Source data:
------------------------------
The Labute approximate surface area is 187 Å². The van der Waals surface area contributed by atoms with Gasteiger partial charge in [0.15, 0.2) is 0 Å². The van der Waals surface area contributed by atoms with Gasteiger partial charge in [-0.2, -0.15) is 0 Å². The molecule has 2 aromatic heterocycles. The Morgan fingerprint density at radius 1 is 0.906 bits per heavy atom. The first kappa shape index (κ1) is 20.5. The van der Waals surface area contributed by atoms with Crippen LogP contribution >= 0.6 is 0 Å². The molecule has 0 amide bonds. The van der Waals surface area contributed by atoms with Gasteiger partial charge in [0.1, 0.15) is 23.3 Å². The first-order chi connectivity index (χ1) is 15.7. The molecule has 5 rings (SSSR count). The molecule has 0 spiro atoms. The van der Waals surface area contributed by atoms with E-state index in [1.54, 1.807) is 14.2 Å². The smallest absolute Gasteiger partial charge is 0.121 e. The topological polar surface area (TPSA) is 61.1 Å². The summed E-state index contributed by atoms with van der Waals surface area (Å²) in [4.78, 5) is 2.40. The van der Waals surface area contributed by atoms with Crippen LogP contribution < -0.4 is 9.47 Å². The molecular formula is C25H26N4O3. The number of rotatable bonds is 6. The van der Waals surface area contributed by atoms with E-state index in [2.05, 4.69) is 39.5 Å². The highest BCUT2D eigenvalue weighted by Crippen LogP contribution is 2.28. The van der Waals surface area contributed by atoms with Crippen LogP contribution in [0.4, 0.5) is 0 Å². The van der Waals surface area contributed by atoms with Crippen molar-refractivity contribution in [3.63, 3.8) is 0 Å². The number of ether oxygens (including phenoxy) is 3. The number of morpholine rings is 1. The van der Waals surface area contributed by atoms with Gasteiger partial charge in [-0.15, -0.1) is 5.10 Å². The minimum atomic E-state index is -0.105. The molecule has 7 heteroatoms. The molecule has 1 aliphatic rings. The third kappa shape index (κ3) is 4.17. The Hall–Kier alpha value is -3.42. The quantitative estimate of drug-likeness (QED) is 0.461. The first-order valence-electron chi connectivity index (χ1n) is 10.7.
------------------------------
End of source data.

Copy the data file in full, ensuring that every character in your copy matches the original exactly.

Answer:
The Labute approximate surface area is 187 Å². The van der Waals surface area contributed by atoms with Gasteiger partial charge in [0.15, 0.2) is 0 Å². The van der Waals surface area contributed by atoms with Gasteiger partial charge in [-0.2, -0.15) is 0 Å². The molecule has 2 aromatic heterocycles. The Morgan fingerprint density at radius 1 is 0.906 bits per heavy atom. The first kappa shape index (κ1) is 20.5. The van der Waals surface area contributed by atoms with Crippen LogP contribution >= 0.6 is 0 Å². The molecule has 0 amide bonds. The van der Waals surface area contributed by atoms with Gasteiger partial charge in [0.1, 0.15) is 23.3 Å². The first-order chi connectivity index (χ1) is 15.7. The molecule has 5 rings (SSSR count). The molecule has 0 spiro atoms. The van der Waals surface area contributed by atoms with E-state index in [1.54, 1.807) is 14.2 Å². The smallest absolute Gasteiger partial charge is 0.121 e. The topological polar surface area (TPSA) is 61.1 Å². The summed E-state index contributed by atoms with van der Waals surface area (Å²) in [4.78, 5) is 2.40. The van der Waals surface area contributed by atoms with Crippen LogP contribution < -0.4 is 9.47 Å². The molecular formula is C25H26N4O3. The number of rotatable bonds is 6. The van der Waals surface area contributed by atoms with E-state index in [2.05, 4.69) is 39.5 Å². The highest BCUT2D eigenvalue weighted by Crippen LogP contribution is 2.28. The van der Waals surface area contributed by atoms with Crippen LogP contribution in [0.4, 0.5) is 0 Å². The van der Waals surface area contributed by atoms with Crippen molar-refractivity contribution in [3.63, 3.8) is 0 Å². The number of ether oxygens (including phenoxy) is 3. The number of morpholine rings is 1. The van der Waals surface area contributed by atoms with Gasteiger partial charge in [-0.15, -0.1) is 5.10 Å². The minimum atomic E-state index is -0.105. The molecule has 7 heteroatoms. The molecule has 1 aliphatic rings. The third kappa shape index (κ3) is 4.17. The Hall–Kier alpha value is -3.42. The quantitative estimate of drug-likeness (QED) is 0.461. The first-order valence-electron chi connectivity index (χ1n) is 10.7.